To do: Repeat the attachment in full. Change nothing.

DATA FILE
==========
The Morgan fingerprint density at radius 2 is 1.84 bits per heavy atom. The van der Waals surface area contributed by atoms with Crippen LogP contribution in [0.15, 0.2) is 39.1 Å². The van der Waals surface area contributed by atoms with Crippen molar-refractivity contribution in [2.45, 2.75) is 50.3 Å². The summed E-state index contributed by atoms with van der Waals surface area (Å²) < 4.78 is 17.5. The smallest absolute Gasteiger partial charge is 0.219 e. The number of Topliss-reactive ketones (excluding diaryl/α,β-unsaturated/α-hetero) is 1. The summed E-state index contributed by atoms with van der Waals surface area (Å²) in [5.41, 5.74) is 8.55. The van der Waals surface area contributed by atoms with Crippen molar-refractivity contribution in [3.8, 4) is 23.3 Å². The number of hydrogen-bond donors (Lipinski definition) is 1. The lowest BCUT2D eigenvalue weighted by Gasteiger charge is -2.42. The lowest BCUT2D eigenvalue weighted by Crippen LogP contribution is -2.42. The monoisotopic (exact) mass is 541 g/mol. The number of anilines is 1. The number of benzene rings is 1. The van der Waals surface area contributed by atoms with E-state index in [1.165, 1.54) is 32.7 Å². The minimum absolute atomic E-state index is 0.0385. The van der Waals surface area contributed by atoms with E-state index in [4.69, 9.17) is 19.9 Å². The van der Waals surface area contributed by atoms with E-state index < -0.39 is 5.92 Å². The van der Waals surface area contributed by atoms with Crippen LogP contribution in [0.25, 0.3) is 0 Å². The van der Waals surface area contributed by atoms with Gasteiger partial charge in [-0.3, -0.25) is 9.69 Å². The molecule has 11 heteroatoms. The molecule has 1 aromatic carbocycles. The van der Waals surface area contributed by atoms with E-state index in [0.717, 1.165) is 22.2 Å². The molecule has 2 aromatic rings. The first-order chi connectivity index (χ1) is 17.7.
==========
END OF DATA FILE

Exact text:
The Morgan fingerprint density at radius 2 is 1.84 bits per heavy atom. The van der Waals surface area contributed by atoms with Crippen LogP contribution in [0.15, 0.2) is 39.1 Å². The van der Waals surface area contributed by atoms with Crippen molar-refractivity contribution in [2.45, 2.75) is 50.3 Å². The summed E-state index contributed by atoms with van der Waals surface area (Å²) < 4.78 is 17.5. The smallest absolute Gasteiger partial charge is 0.219 e. The number of Topliss-reactive ketones (excluding diaryl/α,β-unsaturated/α-hetero) is 1. The summed E-state index contributed by atoms with van der Waals surface area (Å²) in [5.41, 5.74) is 8.55. The van der Waals surface area contributed by atoms with Crippen molar-refractivity contribution in [3.8, 4) is 23.3 Å². The number of hydrogen-bond donors (Lipinski definition) is 1. The lowest BCUT2D eigenvalue weighted by Gasteiger charge is -2.42. The lowest BCUT2D eigenvalue weighted by Crippen LogP contribution is -2.42. The monoisotopic (exact) mass is 541 g/mol. The number of anilines is 1. The number of benzene rings is 1. The van der Waals surface area contributed by atoms with E-state index in [1.165, 1.54) is 32.7 Å². The minimum absolute atomic E-state index is 0.0385. The van der Waals surface area contributed by atoms with E-state index in [4.69, 9.17) is 19.9 Å². The van der Waals surface area contributed by atoms with E-state index < -0.39 is 5.92 Å². The van der Waals surface area contributed by atoms with Crippen LogP contribution in [0.25, 0.3) is 0 Å². The van der Waals surface area contributed by atoms with Gasteiger partial charge in [-0.3, -0.25) is 9.69 Å². The molecule has 11 heteroatoms. The molecule has 1 aromatic carbocycles. The van der Waals surface area contributed by atoms with E-state index in [0.717, 1.165) is 22.2 Å². The molecule has 2 aromatic rings. The first-order chi connectivity index (χ1) is 17.7.